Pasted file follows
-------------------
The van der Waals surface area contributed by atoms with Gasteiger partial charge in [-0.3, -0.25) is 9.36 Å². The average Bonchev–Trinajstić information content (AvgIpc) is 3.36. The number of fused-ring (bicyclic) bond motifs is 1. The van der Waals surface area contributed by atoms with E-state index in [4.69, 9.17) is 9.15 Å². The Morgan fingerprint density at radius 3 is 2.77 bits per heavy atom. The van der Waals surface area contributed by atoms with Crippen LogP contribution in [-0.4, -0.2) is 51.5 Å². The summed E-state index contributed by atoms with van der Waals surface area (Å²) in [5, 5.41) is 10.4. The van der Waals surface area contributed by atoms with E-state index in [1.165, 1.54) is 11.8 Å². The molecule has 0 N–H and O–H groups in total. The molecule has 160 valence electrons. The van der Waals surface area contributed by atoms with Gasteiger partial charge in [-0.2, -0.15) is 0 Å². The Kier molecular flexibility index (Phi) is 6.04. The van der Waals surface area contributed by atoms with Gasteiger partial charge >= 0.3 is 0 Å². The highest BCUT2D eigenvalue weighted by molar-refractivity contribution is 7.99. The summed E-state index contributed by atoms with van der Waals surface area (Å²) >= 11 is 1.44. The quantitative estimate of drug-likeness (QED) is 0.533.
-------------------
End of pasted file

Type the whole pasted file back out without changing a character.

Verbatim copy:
The van der Waals surface area contributed by atoms with Gasteiger partial charge in [-0.3, -0.25) is 9.36 Å². The average Bonchev–Trinajstić information content (AvgIpc) is 3.36. The number of fused-ring (bicyclic) bond motifs is 1. The van der Waals surface area contributed by atoms with E-state index in [4.69, 9.17) is 9.15 Å². The Morgan fingerprint density at radius 3 is 2.77 bits per heavy atom. The van der Waals surface area contributed by atoms with Crippen LogP contribution in [-0.4, -0.2) is 51.5 Å². The summed E-state index contributed by atoms with van der Waals surface area (Å²) in [5, 5.41) is 10.4. The van der Waals surface area contributed by atoms with E-state index in [1.165, 1.54) is 11.8 Å². The molecule has 0 N–H and O–H groups in total. The molecule has 160 valence electrons. The van der Waals surface area contributed by atoms with Gasteiger partial charge in [-0.2, -0.15) is 0 Å². The Kier molecular flexibility index (Phi) is 6.04. The van der Waals surface area contributed by atoms with Gasteiger partial charge >= 0.3 is 0 Å². The highest BCUT2D eigenvalue weighted by molar-refractivity contribution is 7.99. The summed E-state index contributed by atoms with van der Waals surface area (Å²) >= 11 is 1.44. The quantitative estimate of drug-likeness (QED) is 0.533.